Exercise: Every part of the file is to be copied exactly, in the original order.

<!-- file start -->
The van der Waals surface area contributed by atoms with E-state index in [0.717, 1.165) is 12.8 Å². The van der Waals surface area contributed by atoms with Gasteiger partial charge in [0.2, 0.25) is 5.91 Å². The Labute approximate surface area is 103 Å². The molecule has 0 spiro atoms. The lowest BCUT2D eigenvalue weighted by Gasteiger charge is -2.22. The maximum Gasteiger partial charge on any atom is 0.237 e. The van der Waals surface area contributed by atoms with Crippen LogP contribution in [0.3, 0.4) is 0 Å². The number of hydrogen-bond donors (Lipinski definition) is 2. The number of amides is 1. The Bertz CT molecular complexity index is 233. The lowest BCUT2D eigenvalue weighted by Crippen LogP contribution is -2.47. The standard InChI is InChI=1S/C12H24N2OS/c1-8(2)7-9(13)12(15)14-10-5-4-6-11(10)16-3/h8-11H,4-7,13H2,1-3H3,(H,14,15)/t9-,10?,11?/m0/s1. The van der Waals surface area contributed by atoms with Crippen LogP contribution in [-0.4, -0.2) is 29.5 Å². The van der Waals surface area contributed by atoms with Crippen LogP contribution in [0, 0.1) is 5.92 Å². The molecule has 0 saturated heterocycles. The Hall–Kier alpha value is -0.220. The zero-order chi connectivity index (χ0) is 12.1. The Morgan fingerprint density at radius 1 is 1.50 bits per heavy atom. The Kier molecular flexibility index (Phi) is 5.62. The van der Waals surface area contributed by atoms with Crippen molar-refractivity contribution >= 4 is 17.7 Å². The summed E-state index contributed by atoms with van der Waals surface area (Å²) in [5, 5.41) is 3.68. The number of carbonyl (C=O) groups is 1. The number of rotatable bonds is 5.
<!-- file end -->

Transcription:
The van der Waals surface area contributed by atoms with E-state index in [0.717, 1.165) is 12.8 Å². The van der Waals surface area contributed by atoms with Gasteiger partial charge in [0.2, 0.25) is 5.91 Å². The Labute approximate surface area is 103 Å². The molecule has 0 spiro atoms. The lowest BCUT2D eigenvalue weighted by Gasteiger charge is -2.22. The maximum Gasteiger partial charge on any atom is 0.237 e. The van der Waals surface area contributed by atoms with Crippen LogP contribution in [0.3, 0.4) is 0 Å². The number of hydrogen-bond donors (Lipinski definition) is 2. The number of amides is 1. The Bertz CT molecular complexity index is 233. The lowest BCUT2D eigenvalue weighted by Crippen LogP contribution is -2.47. The standard InChI is InChI=1S/C12H24N2OS/c1-8(2)7-9(13)12(15)14-10-5-4-6-11(10)16-3/h8-11H,4-7,13H2,1-3H3,(H,14,15)/t9-,10?,11?/m0/s1. The van der Waals surface area contributed by atoms with Crippen LogP contribution in [-0.4, -0.2) is 29.5 Å². The van der Waals surface area contributed by atoms with Crippen LogP contribution in [0, 0.1) is 5.92 Å². The molecule has 0 saturated heterocycles. The Hall–Kier alpha value is -0.220. The zero-order chi connectivity index (χ0) is 12.1. The Morgan fingerprint density at radius 1 is 1.50 bits per heavy atom. The Kier molecular flexibility index (Phi) is 5.62. The van der Waals surface area contributed by atoms with Crippen molar-refractivity contribution >= 4 is 17.7 Å². The summed E-state index contributed by atoms with van der Waals surface area (Å²) in [5, 5.41) is 3.68. The number of carbonyl (C=O) groups is 1. The number of rotatable bonds is 5.